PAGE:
Lisa Mezzacappa Trio – X Marks The Question (2013)

Lisa Mezzacappa Trio - X Marks The Question (2013)
Artist: Lisa Mezzacappa Trio
Album: X Marks The Question
Genre: Free Jazz, Avant-Garde Jazz
Label: Queen Bee Records
Year Of Release: 2013
Quality: FLAC (tracks)

Tracklist:
1989 4:57
Space Is Expanding 6:09
Ghost Dance 3:57
Jazz Brunch 4:17
Negakfok 5:50
Pottie-Mouth 8:47
The Deep Disciplines 6:19
X Marks The Question 8:34
Judgement Night 8:45

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X Marks The Question is one of two concurrent September 2013 releases on separate record labels by burgeoning San Francisco Bay Area-based, bassist composer Lisa Mezzacappa. On Comeuppance (Not Two Records, 2013) she fronts a quartet featuring saxophonist Aaron Bennett but here, spearheads a power-packed progressive jazz trio, highlighting lead soloist, guitarist Chris Welcome. And as history would dictate—given the bassist’s avant-garde proclivities—this session is far from your boilerplate modern jazz guitar trio date other than “Negakfok,” which leans towards the swing and bop spectrum.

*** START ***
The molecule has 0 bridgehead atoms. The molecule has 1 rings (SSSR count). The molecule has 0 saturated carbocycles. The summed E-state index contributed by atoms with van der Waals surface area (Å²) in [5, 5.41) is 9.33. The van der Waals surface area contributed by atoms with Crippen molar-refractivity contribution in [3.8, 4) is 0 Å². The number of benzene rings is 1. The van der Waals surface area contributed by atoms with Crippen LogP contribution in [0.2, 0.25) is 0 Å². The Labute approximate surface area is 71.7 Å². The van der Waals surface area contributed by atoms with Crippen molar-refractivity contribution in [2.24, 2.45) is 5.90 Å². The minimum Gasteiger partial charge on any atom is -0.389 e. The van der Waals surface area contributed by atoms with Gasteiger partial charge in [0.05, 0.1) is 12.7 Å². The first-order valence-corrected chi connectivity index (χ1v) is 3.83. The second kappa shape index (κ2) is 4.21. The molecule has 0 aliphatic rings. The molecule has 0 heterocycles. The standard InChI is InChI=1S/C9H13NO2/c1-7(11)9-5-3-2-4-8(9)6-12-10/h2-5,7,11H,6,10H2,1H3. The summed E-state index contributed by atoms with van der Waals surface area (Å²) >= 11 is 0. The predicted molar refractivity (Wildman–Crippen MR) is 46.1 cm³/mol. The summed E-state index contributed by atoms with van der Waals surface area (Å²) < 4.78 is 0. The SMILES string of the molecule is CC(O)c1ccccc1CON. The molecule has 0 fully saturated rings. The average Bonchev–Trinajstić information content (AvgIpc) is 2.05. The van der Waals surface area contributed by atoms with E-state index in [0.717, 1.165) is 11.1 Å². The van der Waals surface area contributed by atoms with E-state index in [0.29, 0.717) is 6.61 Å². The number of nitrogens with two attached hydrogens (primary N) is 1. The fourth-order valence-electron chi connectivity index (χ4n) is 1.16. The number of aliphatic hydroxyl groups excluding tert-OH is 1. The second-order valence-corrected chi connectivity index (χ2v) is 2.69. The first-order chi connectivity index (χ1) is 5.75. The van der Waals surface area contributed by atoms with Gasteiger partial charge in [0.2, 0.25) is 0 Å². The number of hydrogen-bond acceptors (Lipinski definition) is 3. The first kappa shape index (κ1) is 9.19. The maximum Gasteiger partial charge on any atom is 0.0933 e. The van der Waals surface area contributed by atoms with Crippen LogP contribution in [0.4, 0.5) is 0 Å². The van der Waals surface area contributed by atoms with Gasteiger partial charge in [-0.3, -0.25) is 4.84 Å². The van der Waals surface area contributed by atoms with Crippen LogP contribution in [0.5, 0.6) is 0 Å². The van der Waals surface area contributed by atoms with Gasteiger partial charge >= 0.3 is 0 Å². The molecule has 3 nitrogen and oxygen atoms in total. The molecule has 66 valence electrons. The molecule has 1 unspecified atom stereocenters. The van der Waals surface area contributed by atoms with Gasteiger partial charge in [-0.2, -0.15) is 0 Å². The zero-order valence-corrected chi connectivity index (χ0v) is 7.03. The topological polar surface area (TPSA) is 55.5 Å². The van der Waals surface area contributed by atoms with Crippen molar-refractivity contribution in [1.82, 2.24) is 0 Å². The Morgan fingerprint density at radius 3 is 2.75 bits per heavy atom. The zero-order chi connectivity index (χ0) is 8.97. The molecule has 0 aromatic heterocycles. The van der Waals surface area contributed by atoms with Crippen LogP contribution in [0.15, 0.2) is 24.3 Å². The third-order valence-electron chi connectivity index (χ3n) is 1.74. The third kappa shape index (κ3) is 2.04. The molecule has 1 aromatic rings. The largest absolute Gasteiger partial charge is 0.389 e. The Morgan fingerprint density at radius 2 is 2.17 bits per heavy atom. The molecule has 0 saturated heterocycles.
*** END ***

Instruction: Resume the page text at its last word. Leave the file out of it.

Welcome and drummer Mike Pride represent the East Coast USA contingent. And they kick matters off with an explosive foray on “1989,” where Mezzacappa’s massive bass lines align with Pride’s thunderous patterns. Hence, they embark on a scrappy, free-flowing jaunt intersected by the guitarist’s buzzing and flickering notes, leading to a turbulent outlook amid some tricky unison runs. Essentially, the trio charts a course built on alternating or asymmetrical grooves. And the rhythm section’s recoiling pace bids a weighty but uncannily fluid underpinning with instances that afford the respective artists ample opportunities to flex some muscle.

Undulating currents with a throng of dips and spikes partly characterize the musicians’ impetus. On “Ghost Dance,” they dish out a jumbling soundscape, sliced up by Welcome’s speedy licks. And “The Deep Disciplines” pronounces a loose vibe, where Pride uses small percussion instruments that playfully reduce impact and provides a capricious mechanism for counterbalancing the gusty developments. But they eventually ascend towards a maniacal finale, emphasized by Mezzacappa’s buzz-saw like arco voicings and move the proceedings into a microtonal, sound-shaping vamp during “X Marks the Question.” Nonetheless, it’s a unit that possesses a resourceful manifesto. From a progressive jazz trio standpoint, the artists most assuredly push the envelope and broaden the roads previously traversed.
By GLENN ASTARITA

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